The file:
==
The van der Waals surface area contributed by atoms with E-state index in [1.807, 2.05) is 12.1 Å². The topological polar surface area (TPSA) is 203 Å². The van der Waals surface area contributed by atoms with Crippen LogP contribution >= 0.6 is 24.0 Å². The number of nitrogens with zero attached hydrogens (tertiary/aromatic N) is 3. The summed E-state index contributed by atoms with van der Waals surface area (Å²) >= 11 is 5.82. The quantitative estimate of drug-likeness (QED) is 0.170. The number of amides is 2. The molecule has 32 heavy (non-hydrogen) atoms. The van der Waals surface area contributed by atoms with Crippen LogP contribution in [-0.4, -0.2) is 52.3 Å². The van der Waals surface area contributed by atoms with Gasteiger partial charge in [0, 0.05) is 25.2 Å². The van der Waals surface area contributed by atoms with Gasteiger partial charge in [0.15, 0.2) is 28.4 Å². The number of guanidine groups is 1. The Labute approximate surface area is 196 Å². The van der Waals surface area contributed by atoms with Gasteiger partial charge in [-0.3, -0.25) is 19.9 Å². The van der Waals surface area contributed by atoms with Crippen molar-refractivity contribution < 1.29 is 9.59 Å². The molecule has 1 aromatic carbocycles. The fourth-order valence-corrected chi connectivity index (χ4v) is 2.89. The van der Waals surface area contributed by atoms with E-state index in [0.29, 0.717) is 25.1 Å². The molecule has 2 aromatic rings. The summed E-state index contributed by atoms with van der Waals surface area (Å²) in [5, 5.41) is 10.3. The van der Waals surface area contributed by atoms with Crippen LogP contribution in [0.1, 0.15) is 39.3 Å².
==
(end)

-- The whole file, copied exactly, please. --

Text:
The van der Waals surface area contributed by atoms with E-state index in [1.807, 2.05) is 12.1 Å². The topological polar surface area (TPSA) is 203 Å². The van der Waals surface area contributed by atoms with Crippen LogP contribution >= 0.6 is 24.0 Å². The number of nitrogens with zero attached hydrogens (tertiary/aromatic N) is 3. The summed E-state index contributed by atoms with van der Waals surface area (Å²) >= 11 is 5.82. The quantitative estimate of drug-likeness (QED) is 0.170. The number of amides is 2. The molecule has 32 heavy (non-hydrogen) atoms. The van der Waals surface area contributed by atoms with Crippen LogP contribution in [-0.4, -0.2) is 52.3 Å². The van der Waals surface area contributed by atoms with Gasteiger partial charge in [0, 0.05) is 25.2 Å². The van der Waals surface area contributed by atoms with Gasteiger partial charge in [0.15, 0.2) is 28.4 Å². The number of guanidine groups is 1. The Labute approximate surface area is 196 Å². The van der Waals surface area contributed by atoms with Gasteiger partial charge in [-0.3, -0.25) is 19.9 Å². The van der Waals surface area contributed by atoms with Crippen molar-refractivity contribution < 1.29 is 9.59 Å². The molecule has 1 aromatic carbocycles. The fourth-order valence-corrected chi connectivity index (χ4v) is 2.89. The van der Waals surface area contributed by atoms with E-state index in [0.29, 0.717) is 25.1 Å². The molecule has 2 aromatic rings. The summed E-state index contributed by atoms with van der Waals surface area (Å²) in [5, 5.41) is 10.3. The van der Waals surface area contributed by atoms with Crippen LogP contribution in [0.1, 0.15) is 39.3 Å².